HSW presents Baobab-K scatterable mine-laying system prototype

by Jakub Link-Lenczowski

HSW presented the Baobab-K truck-mounted scatterable mine-laying system prototype in a video on 1 February. (HSW)

Huta Stalowa Wola (HSW) presented the final prototype of the Baobab-K truck-mounted scatterable mine-laying system in a video on 1 February. The video shows the mine-cassette loading process and mine-laying operations on the factory training ground.

The system is undergoing qualification trials to certify the final prototype. The Polish Armaments Inspectorate (now Armaments Agency) awarded the PLN19.95 million (USD5 million) Baobab-K prototype development contract to HSW in December 2018. Krzysztof Cedrowski of HSW told Janes on 2 February that development is expected to be completed by the end of 2022.

Baobab-K is an automated system that can lay minefields of various sizes and densities. The platform is being developed by a consortium of Polska Grupa Zbrojeniowa (PGZ) subsidiaries HSW, Jelcz, and Belma; Poland's Military University of Technology; and WB Group. The system is mounted on a Jelcz 662D.43 8×8 high-mobility truck chassis with an armoured cabin and six launchers. However, Cedrowski said HSW can offer a tracked Baobab-G based on HSW's hydro-pneumatic chassis. The vehicle can carry 600 Belma MN-123.1 and MN-123.2 programmable anti-tank mines.


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AIM-120D AMRAAM launched from F-15EX Eagle II

by Robin Hughes

An F-15EX Eagle II, assigned to the USAF 40th Flight Test Squadron out of Eglin Air Force Base, Florida, prepares to fire an AIM-120D AMRAAM during a Weapons System Evaluation Program (WSEP) mission near Tyndall Air Force Base, Florida, on 25 January 2022. (US Air Force)

The US Air Force (USAF) conducted the first release of an air-launched missile from a Boeing F-15EX Eagle II next-generation multirole combat aircraft over the Gulf of Mexico on 25 January.

Pursuing a Kratos Defense & Security Solutions BQM-167A Skeeter subscale aerial target drone, an Eagle II assigned to the USAF 40th Flight Test Squadron successfully launched an AIM-120D Advanced Medium-Range Air-to-Air Missile as part of Combat Archer, a USAF 53rd Wing air-to-air Weapons System Evaluation Program (WSEP) managed by the 53rd Weapons Evaluation Group at Tyndall Air Force Base (AFB) Florida.

“During the flight, the F-15EX detected the drone using onboard sensors, acquired a weapons-quality track and launched the missile at the target. After tracking the missile's release and flight toward the BQM-167, the shot was determined a WSEP success, at which point the missile flight was terminated,” the air force said in a statement.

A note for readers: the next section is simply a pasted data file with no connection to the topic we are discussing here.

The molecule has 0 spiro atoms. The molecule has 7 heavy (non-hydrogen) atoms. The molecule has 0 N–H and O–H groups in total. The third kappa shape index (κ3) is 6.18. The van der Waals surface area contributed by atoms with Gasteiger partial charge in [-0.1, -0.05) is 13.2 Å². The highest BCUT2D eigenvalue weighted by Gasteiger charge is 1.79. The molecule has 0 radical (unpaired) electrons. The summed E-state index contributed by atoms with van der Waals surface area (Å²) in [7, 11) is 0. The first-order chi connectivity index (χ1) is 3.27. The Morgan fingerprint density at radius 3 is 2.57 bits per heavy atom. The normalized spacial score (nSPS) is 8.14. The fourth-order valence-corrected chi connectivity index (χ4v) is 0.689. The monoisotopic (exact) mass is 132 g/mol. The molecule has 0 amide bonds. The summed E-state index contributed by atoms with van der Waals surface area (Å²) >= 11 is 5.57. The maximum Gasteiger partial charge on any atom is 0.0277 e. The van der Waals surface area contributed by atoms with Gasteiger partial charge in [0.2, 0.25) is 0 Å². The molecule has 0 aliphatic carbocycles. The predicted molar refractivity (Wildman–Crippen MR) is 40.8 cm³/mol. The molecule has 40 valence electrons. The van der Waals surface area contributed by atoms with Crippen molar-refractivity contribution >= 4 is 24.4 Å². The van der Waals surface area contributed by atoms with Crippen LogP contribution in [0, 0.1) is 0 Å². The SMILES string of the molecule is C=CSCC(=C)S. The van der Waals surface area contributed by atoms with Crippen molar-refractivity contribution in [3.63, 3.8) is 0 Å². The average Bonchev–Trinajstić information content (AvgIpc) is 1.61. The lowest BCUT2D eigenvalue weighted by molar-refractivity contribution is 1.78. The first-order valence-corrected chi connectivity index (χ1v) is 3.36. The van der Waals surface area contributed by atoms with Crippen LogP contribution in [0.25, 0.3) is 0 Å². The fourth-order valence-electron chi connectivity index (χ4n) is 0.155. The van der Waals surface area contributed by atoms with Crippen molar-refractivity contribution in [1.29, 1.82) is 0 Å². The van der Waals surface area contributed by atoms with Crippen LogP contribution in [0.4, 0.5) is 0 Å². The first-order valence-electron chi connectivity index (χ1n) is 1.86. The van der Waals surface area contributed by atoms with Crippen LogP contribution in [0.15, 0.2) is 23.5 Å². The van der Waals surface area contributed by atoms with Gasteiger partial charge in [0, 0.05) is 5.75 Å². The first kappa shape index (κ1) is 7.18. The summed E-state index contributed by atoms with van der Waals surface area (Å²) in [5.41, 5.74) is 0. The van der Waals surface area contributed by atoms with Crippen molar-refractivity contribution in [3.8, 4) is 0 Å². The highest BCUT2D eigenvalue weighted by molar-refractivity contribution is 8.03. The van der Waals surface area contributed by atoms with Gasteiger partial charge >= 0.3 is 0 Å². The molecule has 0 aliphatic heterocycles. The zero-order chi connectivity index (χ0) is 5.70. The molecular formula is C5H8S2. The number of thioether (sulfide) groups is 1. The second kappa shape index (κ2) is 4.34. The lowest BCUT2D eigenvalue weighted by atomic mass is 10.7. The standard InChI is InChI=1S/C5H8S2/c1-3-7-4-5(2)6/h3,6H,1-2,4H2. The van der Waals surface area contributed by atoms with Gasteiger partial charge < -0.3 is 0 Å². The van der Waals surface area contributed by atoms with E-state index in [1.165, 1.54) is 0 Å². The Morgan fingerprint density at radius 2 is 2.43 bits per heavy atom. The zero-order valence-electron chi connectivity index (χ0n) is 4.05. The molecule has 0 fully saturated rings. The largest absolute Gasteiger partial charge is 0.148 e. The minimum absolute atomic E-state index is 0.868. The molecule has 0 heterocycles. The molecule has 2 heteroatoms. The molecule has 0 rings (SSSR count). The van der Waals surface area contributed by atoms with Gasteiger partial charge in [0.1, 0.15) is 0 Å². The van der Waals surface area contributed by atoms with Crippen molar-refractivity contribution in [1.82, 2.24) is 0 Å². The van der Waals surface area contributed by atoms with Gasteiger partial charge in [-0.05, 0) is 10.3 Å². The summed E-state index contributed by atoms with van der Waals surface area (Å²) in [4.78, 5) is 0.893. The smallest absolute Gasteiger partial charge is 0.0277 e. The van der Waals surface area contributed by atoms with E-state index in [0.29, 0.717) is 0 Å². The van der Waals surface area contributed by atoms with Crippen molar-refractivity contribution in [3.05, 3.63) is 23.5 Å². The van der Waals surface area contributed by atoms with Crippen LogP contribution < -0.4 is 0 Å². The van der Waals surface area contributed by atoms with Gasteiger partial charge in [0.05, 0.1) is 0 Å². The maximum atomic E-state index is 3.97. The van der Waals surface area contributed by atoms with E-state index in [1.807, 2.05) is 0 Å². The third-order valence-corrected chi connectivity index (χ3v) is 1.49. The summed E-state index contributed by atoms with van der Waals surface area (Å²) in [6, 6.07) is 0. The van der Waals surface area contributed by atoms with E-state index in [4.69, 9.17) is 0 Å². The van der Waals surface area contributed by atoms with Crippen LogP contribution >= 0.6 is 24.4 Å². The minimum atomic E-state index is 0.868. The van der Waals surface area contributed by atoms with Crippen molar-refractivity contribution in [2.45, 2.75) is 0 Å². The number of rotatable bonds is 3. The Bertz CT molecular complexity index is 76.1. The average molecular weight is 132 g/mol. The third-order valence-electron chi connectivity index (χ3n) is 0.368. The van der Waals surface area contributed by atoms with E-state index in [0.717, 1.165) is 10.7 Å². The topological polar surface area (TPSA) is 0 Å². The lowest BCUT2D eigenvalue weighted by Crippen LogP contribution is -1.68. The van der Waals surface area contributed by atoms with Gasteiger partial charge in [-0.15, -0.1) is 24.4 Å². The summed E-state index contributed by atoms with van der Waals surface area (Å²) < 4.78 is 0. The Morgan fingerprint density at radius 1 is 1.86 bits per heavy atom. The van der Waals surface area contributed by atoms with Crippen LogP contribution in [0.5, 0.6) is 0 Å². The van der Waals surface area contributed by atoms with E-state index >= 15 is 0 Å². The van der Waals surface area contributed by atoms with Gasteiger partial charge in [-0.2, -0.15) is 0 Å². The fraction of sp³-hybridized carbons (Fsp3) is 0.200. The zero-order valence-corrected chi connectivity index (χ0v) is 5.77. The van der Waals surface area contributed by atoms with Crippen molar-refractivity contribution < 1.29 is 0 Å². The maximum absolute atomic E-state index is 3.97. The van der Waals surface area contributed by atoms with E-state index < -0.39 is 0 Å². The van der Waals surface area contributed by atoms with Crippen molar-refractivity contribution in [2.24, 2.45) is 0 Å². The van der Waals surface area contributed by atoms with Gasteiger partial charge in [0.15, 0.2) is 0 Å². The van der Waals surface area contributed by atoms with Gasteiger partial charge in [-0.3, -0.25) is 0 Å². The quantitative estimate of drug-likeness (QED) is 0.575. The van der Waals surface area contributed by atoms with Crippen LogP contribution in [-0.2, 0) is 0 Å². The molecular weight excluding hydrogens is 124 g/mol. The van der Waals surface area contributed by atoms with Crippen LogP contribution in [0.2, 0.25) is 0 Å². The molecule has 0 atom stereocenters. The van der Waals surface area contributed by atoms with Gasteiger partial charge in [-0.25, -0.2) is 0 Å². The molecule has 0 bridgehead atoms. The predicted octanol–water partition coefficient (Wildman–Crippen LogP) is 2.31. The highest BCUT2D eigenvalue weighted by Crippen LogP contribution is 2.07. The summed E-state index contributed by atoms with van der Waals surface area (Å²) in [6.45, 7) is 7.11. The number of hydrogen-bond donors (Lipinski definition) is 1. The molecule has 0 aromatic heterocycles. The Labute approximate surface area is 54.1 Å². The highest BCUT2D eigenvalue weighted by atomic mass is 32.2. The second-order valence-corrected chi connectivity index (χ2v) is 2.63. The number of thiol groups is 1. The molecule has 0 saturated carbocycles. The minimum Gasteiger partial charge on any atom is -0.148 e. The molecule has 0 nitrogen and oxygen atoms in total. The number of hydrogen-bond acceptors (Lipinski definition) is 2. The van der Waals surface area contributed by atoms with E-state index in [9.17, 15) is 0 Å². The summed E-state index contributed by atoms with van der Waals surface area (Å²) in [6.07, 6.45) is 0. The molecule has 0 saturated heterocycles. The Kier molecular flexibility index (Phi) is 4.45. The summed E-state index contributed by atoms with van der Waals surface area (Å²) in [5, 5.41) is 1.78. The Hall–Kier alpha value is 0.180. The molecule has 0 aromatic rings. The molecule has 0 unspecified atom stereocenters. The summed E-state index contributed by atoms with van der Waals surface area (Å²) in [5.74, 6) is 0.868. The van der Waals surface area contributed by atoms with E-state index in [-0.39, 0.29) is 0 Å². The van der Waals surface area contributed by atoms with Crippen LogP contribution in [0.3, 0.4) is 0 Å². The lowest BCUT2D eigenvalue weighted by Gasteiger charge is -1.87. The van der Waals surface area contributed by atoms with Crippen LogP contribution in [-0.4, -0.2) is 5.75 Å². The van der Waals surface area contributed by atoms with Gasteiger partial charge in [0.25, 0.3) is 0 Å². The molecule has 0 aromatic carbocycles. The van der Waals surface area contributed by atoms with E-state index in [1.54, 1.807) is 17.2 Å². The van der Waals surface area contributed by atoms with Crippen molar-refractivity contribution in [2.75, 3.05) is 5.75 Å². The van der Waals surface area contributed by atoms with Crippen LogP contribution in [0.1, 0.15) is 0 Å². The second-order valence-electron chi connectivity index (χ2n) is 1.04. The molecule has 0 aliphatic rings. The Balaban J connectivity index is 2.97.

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Israeli PM announces ‘laser wall' air defence plan

by Yaakov Lappin

A high-power laser burns through a target drone during a trial of an airborne system announced in June 2021. (Israeli MoD)

The Israel Defense Forces (IDF) will field a laser interceptor on an experimental basis in the near future, Israeli Prime Minister Naftali Bennett announced on 1 February.

“In about a year, the IDF will launch a laser interception system, at first experimentally and later it will become operational, first in the south and then elsewhere,” Bennett told a conference at the Institute for National Security Studies. “This will allow us in the medium to long term to surround Israel with a laser wall that protects us from missiles, rockets, UAVs [unmanned aerial vehicles], and other threats.”

Bennett said the use of lasers would reverse the current “economic equation” where Israel's Iron Dome batteries launch large numbers of missiles costing “tens of thousands of dollars” against cheap rockets during escalations with Palestinian militants in the Gaza Strip and will need even more interceptors if there is a conflict with the Iranian-backed Lebanese group Hizbullah.


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Australia readies for Enhanced NASAMS canister launcher deliveries

by Robin Hughes

Norwegian Technical Support Staff loading AMRAAM missiles into the Australian Army's NASAMS Mk 2 Canister Launcher as part of Factory Acceptance Testing in Kongsberg, Norway from October to December 2021. (Kongsberg Defence & Aerospace)

The first three Mk 2 Canister Launchers (CLs) for the Australian Army's future Enhanced National Advanced Surface to Air Missile System (NASAMS) capability are expected to arrive in-country in April, following the completion of Factory Acceptance Tests at the Kongsberg Defence & Aerospace facility in Kongsberg, Norway from October to December 2021.

Approved in March 2017 as the preferred solution for the Australian Department of Defence's (DoD's) Land 19 Phase 7B requirement, Enhanced NASAMS will deliver a tactical mobile short-range ground-based air-defence (SRGBAD) system that will replace the Australian Army's legacy RBS-70 manportable short-range air-defence system. Land 19 Phase 7B is being delivered by prime contractor Raytheon Australia, with the support of Kongsberg Defence & Aerospace and Kongsberg Defence Australia.


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Huta Stalowa Wola (HSW) presented the final prototype of the Baobab-K truck-mounted scatterable mine...

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